In recent years, I've really taken a liking to go karting. I've been addicted to it since the first time I tried it out. It's sort of like having the thrill of a Formula One or IndyCar, but without the extremely high cost and even more importantly... without all the risks and dangers involved in these professional sports.
Man people seem to think that karting is somehow a babies sport in comparison to Formula One. But nothing could be farther from the truth. People that claim this have obviously never driven a go kart before in their lives. If they had, they'd know that it requires real physical strength and mental discipline.
Racing around the corner in a powerful go kart is not for the faint of heart. Don't forget that you're pretty much completely unprotected in a kart. Your body catches all the wind. It's a real thrill. But you wouldn't understand it unless you've been through it yourself.
Karting is an incredibly addictive sport. After my first time, I was hooked. Oh well, better to be hooked on karting than to be hooked in cigarettes, you know what I'm saying?
With the engines that manufacturers are now putting in go karts, they can easily achieve speeds of up to 25 miles per hour. Those kinds of speeds are no joke. Go kart engines come in 2 stroke and 4 stroke models. There are many manufacturers that make these engines, such as Yamaha, Kohler, and even Honda.
Their also goes a lot more technology into go kart tires than you'd think. Many people think that, because kart tires are so much smaller than car tires, that they can't withstand a whole lot of force. But as a matter of fact, tires for karts can easily withstand 2 geforces of cornering force.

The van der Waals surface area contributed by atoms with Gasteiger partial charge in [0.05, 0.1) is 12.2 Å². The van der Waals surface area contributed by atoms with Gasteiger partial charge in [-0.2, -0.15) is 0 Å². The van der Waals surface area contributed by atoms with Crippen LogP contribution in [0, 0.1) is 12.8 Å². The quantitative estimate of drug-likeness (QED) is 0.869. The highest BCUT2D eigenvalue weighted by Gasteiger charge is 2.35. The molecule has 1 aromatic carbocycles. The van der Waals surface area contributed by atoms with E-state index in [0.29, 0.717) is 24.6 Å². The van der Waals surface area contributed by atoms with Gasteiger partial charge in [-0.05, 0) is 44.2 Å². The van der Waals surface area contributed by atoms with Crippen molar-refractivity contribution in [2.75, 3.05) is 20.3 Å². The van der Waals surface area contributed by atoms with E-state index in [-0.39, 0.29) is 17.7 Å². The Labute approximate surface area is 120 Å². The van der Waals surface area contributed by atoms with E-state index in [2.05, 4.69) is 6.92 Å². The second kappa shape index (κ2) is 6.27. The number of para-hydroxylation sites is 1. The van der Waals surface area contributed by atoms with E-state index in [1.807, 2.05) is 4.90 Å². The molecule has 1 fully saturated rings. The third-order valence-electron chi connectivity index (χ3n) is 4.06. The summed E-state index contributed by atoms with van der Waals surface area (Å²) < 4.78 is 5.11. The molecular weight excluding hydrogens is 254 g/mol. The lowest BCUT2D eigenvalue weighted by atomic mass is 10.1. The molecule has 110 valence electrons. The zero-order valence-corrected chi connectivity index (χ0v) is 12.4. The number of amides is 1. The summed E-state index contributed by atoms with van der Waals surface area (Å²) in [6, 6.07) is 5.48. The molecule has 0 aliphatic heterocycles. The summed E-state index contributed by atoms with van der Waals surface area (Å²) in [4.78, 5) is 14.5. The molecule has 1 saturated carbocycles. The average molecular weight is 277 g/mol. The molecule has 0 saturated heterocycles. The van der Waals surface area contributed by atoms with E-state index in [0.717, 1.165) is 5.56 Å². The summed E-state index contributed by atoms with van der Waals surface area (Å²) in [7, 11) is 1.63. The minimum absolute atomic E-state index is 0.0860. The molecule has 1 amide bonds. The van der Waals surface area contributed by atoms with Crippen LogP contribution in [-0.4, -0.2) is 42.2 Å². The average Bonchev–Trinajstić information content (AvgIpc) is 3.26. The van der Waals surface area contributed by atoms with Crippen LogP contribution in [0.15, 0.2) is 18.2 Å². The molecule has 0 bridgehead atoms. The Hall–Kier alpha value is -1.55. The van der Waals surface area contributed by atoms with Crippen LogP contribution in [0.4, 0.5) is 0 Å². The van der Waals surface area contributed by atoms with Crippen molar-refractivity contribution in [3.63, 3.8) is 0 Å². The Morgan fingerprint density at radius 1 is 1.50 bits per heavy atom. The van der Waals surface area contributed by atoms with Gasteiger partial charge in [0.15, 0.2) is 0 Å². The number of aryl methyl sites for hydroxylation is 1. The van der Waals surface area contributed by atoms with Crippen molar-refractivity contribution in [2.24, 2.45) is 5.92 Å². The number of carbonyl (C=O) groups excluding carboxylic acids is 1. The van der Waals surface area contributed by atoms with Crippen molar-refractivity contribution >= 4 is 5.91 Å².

While tires and engines are very important parts on a go kart, there is one more part that many people think doesn't matter that much... but it actually does. And that part would be the chassis. You see, if you have a strong engine and tires that can handle all the heat from it... you still have nothing if the chassis itself is unable to withstand the force of the race.
As a matter of fact, according to Memo Gidley, writer of 'Everything You Need To Know About Karting' and an accomplished karter himself, spends the lion's share of his book stressing how important a correct chassis setup is for a successful kart race!
The first few times that I went go karting, it was regular ole' indoor karting. I rented my kart and had to do with what the guy gave me. But the more I kart, the more I wanted to own my very own kart. The downside of karting is that it can still be pretty expensive if you are going to buy your kart new.
That's why I resorted to buying used go karts instead. You can find a lot of them on eBay these days. You can read more about it here. A lot of people are building homemade go karts, use them for a bit, build a better one and then sell the old one. Not all used go karts are homemade though. Some are store bought.
I've handled homemade as well as store bought used go karts and I can tell from experience that a homemade kart is not necessarily a worse ride than a store bought. Some people really know how to build their own karts. They buy all the best parts and turn them into a great kart.
Art Ingels is the guy solely responsible for creating the whole karting sport. It was in the ninenteen fifties that he built the very first kart. In doing so, Mr. Ingels ignited a spark that would end up setting the world on fire for go kart racing. It took a couple of decades for it to really catch on, but it's getting big now!
There are more and more indoor kart tracks popping up around the world. It's only going to become more popular from here on out. But you've gotta have determination. It's a really hard sport and it requires lots of practice to become good at it!
Don't believe it's hard? Watch this guy fail at drifting around the corner! :P
Here's some more pictures of go karts that I like: